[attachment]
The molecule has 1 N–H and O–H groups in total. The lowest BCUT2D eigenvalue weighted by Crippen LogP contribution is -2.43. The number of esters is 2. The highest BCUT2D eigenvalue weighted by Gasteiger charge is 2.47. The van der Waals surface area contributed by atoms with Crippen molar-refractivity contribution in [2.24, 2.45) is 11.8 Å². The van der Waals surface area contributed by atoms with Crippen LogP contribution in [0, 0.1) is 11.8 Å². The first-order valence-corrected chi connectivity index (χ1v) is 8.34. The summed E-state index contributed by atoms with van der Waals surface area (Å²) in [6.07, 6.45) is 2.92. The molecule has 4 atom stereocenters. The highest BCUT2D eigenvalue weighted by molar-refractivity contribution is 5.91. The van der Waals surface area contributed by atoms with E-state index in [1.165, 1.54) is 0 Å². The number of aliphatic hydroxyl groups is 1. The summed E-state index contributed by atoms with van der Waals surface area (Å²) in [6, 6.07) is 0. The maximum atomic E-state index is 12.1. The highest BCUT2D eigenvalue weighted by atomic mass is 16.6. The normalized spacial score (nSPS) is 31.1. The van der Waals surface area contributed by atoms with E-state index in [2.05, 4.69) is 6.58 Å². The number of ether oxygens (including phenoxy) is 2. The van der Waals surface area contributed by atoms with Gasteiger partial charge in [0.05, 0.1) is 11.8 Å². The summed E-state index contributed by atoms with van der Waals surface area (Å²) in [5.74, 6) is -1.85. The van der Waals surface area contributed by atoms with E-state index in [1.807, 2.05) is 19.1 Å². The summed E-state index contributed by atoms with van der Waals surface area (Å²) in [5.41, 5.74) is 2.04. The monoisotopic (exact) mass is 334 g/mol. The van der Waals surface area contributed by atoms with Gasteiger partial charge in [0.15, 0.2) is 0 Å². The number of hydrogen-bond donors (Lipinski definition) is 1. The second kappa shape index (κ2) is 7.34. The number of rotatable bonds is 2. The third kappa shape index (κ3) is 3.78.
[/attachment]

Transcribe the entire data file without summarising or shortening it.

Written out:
The molecule has 1 N–H and O–H groups in total. The lowest BCUT2D eigenvalue weighted by Crippen LogP contribution is -2.43. The number of esters is 2. The highest BCUT2D eigenvalue weighted by Gasteiger charge is 2.47. The van der Waals surface area contributed by atoms with Crippen molar-refractivity contribution in [2.24, 2.45) is 11.8 Å². The van der Waals surface area contributed by atoms with Crippen LogP contribution in [0, 0.1) is 11.8 Å². The first-order valence-corrected chi connectivity index (χ1v) is 8.34. The summed E-state index contributed by atoms with van der Waals surface area (Å²) in [6.07, 6.45) is 2.92. The molecule has 4 atom stereocenters. The highest BCUT2D eigenvalue weighted by molar-refractivity contribution is 5.91. The van der Waals surface area contributed by atoms with E-state index in [1.165, 1.54) is 0 Å². The number of aliphatic hydroxyl groups is 1. The summed E-state index contributed by atoms with van der Waals surface area (Å²) in [6, 6.07) is 0. The maximum atomic E-state index is 12.1. The highest BCUT2D eigenvalue weighted by atomic mass is 16.6. The normalized spacial score (nSPS) is 31.1. The van der Waals surface area contributed by atoms with E-state index in [2.05, 4.69) is 6.58 Å². The number of ether oxygens (including phenoxy) is 2. The van der Waals surface area contributed by atoms with Gasteiger partial charge in [0.05, 0.1) is 11.8 Å². The summed E-state index contributed by atoms with van der Waals surface area (Å²) in [5.74, 6) is -1.85. The van der Waals surface area contributed by atoms with E-state index in [1.807, 2.05) is 19.1 Å². The summed E-state index contributed by atoms with van der Waals surface area (Å²) in [5.41, 5.74) is 2.04. The monoisotopic (exact) mass is 334 g/mol. The van der Waals surface area contributed by atoms with Gasteiger partial charge in [0.15, 0.2) is 0 Å². The number of hydrogen-bond donors (Lipinski definition) is 1. The second kappa shape index (κ2) is 7.34. The number of rotatable bonds is 2. The third kappa shape index (κ3) is 3.78.